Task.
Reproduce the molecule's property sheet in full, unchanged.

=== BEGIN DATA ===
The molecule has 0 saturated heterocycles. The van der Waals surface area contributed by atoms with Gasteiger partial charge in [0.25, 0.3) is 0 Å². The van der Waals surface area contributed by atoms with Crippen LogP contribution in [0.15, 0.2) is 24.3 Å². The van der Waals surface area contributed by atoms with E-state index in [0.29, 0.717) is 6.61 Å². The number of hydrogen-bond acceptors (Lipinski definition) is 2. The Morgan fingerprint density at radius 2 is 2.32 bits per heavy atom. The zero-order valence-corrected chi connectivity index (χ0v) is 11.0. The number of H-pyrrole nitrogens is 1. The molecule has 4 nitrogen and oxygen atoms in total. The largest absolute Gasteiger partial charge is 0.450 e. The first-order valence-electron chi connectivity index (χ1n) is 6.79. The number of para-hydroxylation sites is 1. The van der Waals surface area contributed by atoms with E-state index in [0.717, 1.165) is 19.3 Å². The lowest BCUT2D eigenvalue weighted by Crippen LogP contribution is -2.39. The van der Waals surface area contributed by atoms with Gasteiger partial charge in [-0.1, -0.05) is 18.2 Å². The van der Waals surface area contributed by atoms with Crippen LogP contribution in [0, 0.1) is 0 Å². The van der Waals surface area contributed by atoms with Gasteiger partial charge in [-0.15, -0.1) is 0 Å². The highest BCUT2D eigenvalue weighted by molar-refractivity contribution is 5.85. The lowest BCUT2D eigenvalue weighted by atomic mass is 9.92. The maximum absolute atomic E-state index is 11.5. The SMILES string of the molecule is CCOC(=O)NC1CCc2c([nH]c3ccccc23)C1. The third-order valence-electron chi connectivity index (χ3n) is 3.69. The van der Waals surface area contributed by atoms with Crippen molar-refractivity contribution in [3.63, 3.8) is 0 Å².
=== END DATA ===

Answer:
The molecule has 0 saturated heterocycles. The van der Waals surface area contributed by atoms with Gasteiger partial charge in [0.25, 0.3) is 0 Å². The van der Waals surface area contributed by atoms with Crippen LogP contribution in [0.15, 0.2) is 24.3 Å². The van der Waals surface area contributed by atoms with E-state index in [0.29, 0.717) is 6.61 Å². The number of hydrogen-bond acceptors (Lipinski definition) is 2. The Morgan fingerprint density at radius 2 is 2.32 bits per heavy atom. The zero-order valence-corrected chi connectivity index (χ0v) is 11.0. The number of H-pyrrole nitrogens is 1. The molecule has 4 nitrogen and oxygen atoms in total. The largest absolute Gasteiger partial charge is 0.450 e. The first-order valence-electron chi connectivity index (χ1n) is 6.79. The number of para-hydroxylation sites is 1. The van der Waals surface area contributed by atoms with E-state index in [0.717, 1.165) is 19.3 Å². The lowest BCUT2D eigenvalue weighted by Crippen LogP contribution is -2.39. The van der Waals surface area contributed by atoms with Gasteiger partial charge in [-0.1, -0.05) is 18.2 Å². The van der Waals surface area contributed by atoms with Crippen LogP contribution in [0, 0.1) is 0 Å². The van der Waals surface area contributed by atoms with Gasteiger partial charge in [-0.15, -0.1) is 0 Å². The highest BCUT2D eigenvalue weighted by molar-refractivity contribution is 5.85. The lowest BCUT2D eigenvalue weighted by atomic mass is 9.92. The maximum absolute atomic E-state index is 11.5. The SMILES string of the molecule is CCOC(=O)NC1CCc2c([nH]c3ccccc23)C1. The third-order valence-electron chi connectivity index (χ3n) is 3.69. The van der Waals surface area contributed by atoms with Crippen molar-refractivity contribution in [3.63, 3.8) is 0 Å².